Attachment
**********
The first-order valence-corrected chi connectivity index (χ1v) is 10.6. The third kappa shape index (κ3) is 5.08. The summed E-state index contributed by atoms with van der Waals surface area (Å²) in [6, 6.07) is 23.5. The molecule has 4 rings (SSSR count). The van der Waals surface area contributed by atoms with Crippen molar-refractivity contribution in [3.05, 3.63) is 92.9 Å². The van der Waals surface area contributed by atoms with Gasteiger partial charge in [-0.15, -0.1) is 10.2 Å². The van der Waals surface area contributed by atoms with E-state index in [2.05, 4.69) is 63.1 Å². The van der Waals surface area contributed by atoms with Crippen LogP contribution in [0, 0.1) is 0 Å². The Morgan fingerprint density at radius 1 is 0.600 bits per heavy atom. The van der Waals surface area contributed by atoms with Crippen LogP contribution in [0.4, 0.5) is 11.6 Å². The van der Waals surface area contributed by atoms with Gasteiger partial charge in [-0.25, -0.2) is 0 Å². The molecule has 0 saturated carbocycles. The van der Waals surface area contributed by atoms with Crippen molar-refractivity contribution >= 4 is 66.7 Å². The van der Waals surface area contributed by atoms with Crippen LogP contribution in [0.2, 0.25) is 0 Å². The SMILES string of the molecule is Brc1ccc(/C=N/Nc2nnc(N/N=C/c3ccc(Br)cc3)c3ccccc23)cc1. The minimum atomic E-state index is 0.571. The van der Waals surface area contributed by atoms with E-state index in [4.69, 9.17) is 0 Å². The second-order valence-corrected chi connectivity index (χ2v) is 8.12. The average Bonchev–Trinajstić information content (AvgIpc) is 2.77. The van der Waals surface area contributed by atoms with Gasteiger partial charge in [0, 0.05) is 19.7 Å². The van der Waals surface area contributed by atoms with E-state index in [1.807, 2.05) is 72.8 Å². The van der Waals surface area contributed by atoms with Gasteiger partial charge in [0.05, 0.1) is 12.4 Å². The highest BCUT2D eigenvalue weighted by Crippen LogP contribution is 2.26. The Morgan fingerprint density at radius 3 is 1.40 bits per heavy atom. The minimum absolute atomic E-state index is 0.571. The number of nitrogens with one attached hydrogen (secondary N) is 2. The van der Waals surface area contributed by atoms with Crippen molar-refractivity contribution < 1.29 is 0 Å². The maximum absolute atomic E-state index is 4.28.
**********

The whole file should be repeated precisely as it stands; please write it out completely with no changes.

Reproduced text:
The first-order valence-corrected chi connectivity index (χ1v) is 10.6. The third kappa shape index (κ3) is 5.08. The summed E-state index contributed by atoms with van der Waals surface area (Å²) in [6, 6.07) is 23.5. The molecule has 4 rings (SSSR count). The van der Waals surface area contributed by atoms with Crippen molar-refractivity contribution in [3.05, 3.63) is 92.9 Å². The van der Waals surface area contributed by atoms with Gasteiger partial charge in [-0.15, -0.1) is 10.2 Å². The van der Waals surface area contributed by atoms with E-state index in [2.05, 4.69) is 63.1 Å². The van der Waals surface area contributed by atoms with Crippen LogP contribution in [0, 0.1) is 0 Å². The Morgan fingerprint density at radius 1 is 0.600 bits per heavy atom. The van der Waals surface area contributed by atoms with Crippen LogP contribution in [0.4, 0.5) is 11.6 Å². The van der Waals surface area contributed by atoms with Gasteiger partial charge in [-0.25, -0.2) is 0 Å². The molecule has 0 saturated carbocycles. The van der Waals surface area contributed by atoms with Crippen molar-refractivity contribution >= 4 is 66.7 Å². The van der Waals surface area contributed by atoms with Crippen LogP contribution in [0.2, 0.25) is 0 Å². The SMILES string of the molecule is Brc1ccc(/C=N/Nc2nnc(N/N=C/c3ccc(Br)cc3)c3ccccc23)cc1. The minimum atomic E-state index is 0.571. The van der Waals surface area contributed by atoms with E-state index in [4.69, 9.17) is 0 Å². The second-order valence-corrected chi connectivity index (χ2v) is 8.12. The average Bonchev–Trinajstić information content (AvgIpc) is 2.77. The van der Waals surface area contributed by atoms with Gasteiger partial charge in [0, 0.05) is 19.7 Å². The van der Waals surface area contributed by atoms with E-state index in [1.807, 2.05) is 72.8 Å². The van der Waals surface area contributed by atoms with Gasteiger partial charge in [0.05, 0.1) is 12.4 Å². The highest BCUT2D eigenvalue weighted by Crippen LogP contribution is 2.26. The Morgan fingerprint density at radius 3 is 1.40 bits per heavy atom. The minimum absolute atomic E-state index is 0.571. The number of nitrogens with one attached hydrogen (secondary N) is 2. The van der Waals surface area contributed by atoms with Crippen molar-refractivity contribution < 1.29 is 0 Å². The maximum absolute atomic E-state index is 4.28.